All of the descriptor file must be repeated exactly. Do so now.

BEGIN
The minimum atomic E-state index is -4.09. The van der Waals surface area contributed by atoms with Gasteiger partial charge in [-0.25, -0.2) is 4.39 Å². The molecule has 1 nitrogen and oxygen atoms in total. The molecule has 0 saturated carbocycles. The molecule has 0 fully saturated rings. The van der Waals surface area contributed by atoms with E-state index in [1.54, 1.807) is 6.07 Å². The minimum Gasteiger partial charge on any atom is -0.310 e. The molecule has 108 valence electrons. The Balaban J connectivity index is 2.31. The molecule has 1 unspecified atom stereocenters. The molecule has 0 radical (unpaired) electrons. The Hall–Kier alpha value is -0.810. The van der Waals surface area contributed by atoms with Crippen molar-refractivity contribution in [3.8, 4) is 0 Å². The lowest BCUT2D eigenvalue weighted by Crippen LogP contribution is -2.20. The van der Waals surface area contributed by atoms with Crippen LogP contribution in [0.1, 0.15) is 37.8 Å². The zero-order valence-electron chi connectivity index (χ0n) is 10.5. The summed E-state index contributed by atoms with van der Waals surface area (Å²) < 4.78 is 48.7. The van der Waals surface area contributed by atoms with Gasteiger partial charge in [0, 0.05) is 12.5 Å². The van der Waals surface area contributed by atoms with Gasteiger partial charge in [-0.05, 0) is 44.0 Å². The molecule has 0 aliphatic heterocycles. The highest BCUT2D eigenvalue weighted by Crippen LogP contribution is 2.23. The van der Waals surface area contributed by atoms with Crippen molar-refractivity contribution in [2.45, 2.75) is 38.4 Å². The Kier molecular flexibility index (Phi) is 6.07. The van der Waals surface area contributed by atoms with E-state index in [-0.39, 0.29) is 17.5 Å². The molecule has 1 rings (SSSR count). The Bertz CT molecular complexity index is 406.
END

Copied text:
The minimum atomic E-state index is -4.09. The van der Waals surface area contributed by atoms with Gasteiger partial charge in [-0.25, -0.2) is 4.39 Å². The molecule has 1 nitrogen and oxygen atoms in total. The molecule has 0 saturated carbocycles. The molecule has 0 fully saturated rings. The van der Waals surface area contributed by atoms with E-state index in [1.54, 1.807) is 6.07 Å². The minimum Gasteiger partial charge on any atom is -0.310 e. The molecule has 108 valence electrons. The Balaban J connectivity index is 2.31. The molecule has 1 unspecified atom stereocenters. The molecule has 0 radical (unpaired) electrons. The Hall–Kier alpha value is -0.810. The van der Waals surface area contributed by atoms with Crippen molar-refractivity contribution in [3.8, 4) is 0 Å². The lowest BCUT2D eigenvalue weighted by Crippen LogP contribution is -2.20. The van der Waals surface area contributed by atoms with Crippen LogP contribution in [0.1, 0.15) is 37.8 Å². The zero-order valence-electron chi connectivity index (χ0n) is 10.5. The summed E-state index contributed by atoms with van der Waals surface area (Å²) < 4.78 is 48.7. The van der Waals surface area contributed by atoms with Gasteiger partial charge in [0, 0.05) is 12.5 Å². The van der Waals surface area contributed by atoms with Gasteiger partial charge in [-0.05, 0) is 44.0 Å². The molecule has 0 aliphatic heterocycles. The highest BCUT2D eigenvalue weighted by Crippen LogP contribution is 2.23. The van der Waals surface area contributed by atoms with Crippen molar-refractivity contribution in [2.45, 2.75) is 38.4 Å². The Kier molecular flexibility index (Phi) is 6.07. The van der Waals surface area contributed by atoms with E-state index in [-0.39, 0.29) is 17.5 Å². The molecule has 1 rings (SSSR count). The Bertz CT molecular complexity index is 406.